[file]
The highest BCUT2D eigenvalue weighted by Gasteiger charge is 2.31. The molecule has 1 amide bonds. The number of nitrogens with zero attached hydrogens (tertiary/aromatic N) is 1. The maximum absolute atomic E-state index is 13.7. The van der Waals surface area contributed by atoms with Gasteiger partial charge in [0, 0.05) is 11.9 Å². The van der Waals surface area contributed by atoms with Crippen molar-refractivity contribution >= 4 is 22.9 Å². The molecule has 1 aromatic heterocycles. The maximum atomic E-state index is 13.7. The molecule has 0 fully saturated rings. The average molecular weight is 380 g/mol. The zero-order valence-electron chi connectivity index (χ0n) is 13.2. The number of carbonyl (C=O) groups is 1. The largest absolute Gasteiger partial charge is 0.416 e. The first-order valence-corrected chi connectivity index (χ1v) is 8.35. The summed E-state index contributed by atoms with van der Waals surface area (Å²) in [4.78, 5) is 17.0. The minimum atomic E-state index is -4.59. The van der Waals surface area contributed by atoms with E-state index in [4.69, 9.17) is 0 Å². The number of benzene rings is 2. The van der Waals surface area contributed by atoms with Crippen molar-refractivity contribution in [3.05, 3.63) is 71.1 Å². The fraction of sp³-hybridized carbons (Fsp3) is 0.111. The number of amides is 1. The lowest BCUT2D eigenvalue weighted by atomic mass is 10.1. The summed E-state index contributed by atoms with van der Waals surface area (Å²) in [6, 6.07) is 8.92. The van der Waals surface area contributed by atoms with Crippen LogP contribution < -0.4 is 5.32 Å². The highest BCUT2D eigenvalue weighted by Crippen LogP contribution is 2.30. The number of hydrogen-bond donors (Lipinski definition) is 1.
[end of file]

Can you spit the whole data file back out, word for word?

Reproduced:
The highest BCUT2D eigenvalue weighted by Gasteiger charge is 2.31. The molecule has 1 amide bonds. The number of nitrogens with zero attached hydrogens (tertiary/aromatic N) is 1. The maximum absolute atomic E-state index is 13.7. The van der Waals surface area contributed by atoms with Gasteiger partial charge in [0, 0.05) is 11.9 Å². The van der Waals surface area contributed by atoms with Crippen molar-refractivity contribution >= 4 is 22.9 Å². The molecule has 1 aromatic heterocycles. The maximum atomic E-state index is 13.7. The molecule has 0 fully saturated rings. The average molecular weight is 380 g/mol. The zero-order valence-electron chi connectivity index (χ0n) is 13.2. The number of carbonyl (C=O) groups is 1. The largest absolute Gasteiger partial charge is 0.416 e. The first-order valence-corrected chi connectivity index (χ1v) is 8.35. The summed E-state index contributed by atoms with van der Waals surface area (Å²) in [4.78, 5) is 17.0. The minimum atomic E-state index is -4.59. The van der Waals surface area contributed by atoms with E-state index in [4.69, 9.17) is 0 Å². The number of benzene rings is 2. The van der Waals surface area contributed by atoms with Crippen molar-refractivity contribution in [3.05, 3.63) is 71.1 Å². The fraction of sp³-hybridized carbons (Fsp3) is 0.111. The number of amides is 1. The lowest BCUT2D eigenvalue weighted by atomic mass is 10.1. The summed E-state index contributed by atoms with van der Waals surface area (Å²) in [6, 6.07) is 8.92. The van der Waals surface area contributed by atoms with Crippen LogP contribution < -0.4 is 5.32 Å². The highest BCUT2D eigenvalue weighted by Crippen LogP contribution is 2.30. The number of hydrogen-bond donors (Lipinski definition) is 1.